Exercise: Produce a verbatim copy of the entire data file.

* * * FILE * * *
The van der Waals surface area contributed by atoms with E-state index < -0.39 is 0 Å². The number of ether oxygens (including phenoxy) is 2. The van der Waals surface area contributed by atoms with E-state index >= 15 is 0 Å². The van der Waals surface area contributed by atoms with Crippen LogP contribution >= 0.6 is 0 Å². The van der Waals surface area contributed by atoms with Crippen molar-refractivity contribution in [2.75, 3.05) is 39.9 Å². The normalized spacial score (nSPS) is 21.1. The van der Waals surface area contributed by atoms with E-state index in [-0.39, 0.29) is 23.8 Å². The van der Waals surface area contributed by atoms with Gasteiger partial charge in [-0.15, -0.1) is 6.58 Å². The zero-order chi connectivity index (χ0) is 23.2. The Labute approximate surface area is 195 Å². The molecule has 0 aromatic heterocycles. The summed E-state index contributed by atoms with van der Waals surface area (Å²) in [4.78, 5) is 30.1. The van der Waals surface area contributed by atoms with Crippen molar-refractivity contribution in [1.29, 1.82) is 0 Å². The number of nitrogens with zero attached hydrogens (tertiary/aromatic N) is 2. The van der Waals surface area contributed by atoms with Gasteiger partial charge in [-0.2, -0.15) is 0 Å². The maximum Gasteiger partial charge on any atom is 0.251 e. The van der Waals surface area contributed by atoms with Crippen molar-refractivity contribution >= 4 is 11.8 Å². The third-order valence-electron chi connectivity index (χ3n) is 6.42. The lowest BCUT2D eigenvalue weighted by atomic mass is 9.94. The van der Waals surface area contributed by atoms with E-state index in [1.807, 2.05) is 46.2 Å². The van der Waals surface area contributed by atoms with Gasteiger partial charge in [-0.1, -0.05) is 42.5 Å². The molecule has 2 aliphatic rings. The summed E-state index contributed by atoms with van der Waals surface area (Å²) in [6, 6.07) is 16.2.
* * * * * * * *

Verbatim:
The van der Waals surface area contributed by atoms with E-state index < -0.39 is 0 Å². The number of ether oxygens (including phenoxy) is 2. The van der Waals surface area contributed by atoms with E-state index >= 15 is 0 Å². The van der Waals surface area contributed by atoms with Crippen LogP contribution >= 0.6 is 0 Å². The van der Waals surface area contributed by atoms with Crippen molar-refractivity contribution in [2.75, 3.05) is 39.9 Å². The normalized spacial score (nSPS) is 21.1. The van der Waals surface area contributed by atoms with E-state index in [-0.39, 0.29) is 23.8 Å². The van der Waals surface area contributed by atoms with Gasteiger partial charge in [-0.15, -0.1) is 6.58 Å². The zero-order chi connectivity index (χ0) is 23.2. The Labute approximate surface area is 195 Å². The molecule has 0 aromatic heterocycles. The summed E-state index contributed by atoms with van der Waals surface area (Å²) in [4.78, 5) is 30.1. The van der Waals surface area contributed by atoms with Crippen molar-refractivity contribution in [1.29, 1.82) is 0 Å². The number of nitrogens with zero attached hydrogens (tertiary/aromatic N) is 2. The van der Waals surface area contributed by atoms with Gasteiger partial charge in [-0.2, -0.15) is 0 Å². The maximum Gasteiger partial charge on any atom is 0.251 e. The van der Waals surface area contributed by atoms with Crippen molar-refractivity contribution >= 4 is 11.8 Å². The third-order valence-electron chi connectivity index (χ3n) is 6.42. The lowest BCUT2D eigenvalue weighted by atomic mass is 9.94. The van der Waals surface area contributed by atoms with E-state index in [1.807, 2.05) is 46.2 Å². The van der Waals surface area contributed by atoms with Gasteiger partial charge in [-0.1, -0.05) is 42.5 Å². The molecule has 2 aliphatic rings. The summed E-state index contributed by atoms with van der Waals surface area (Å²) in [6, 6.07) is 16.2.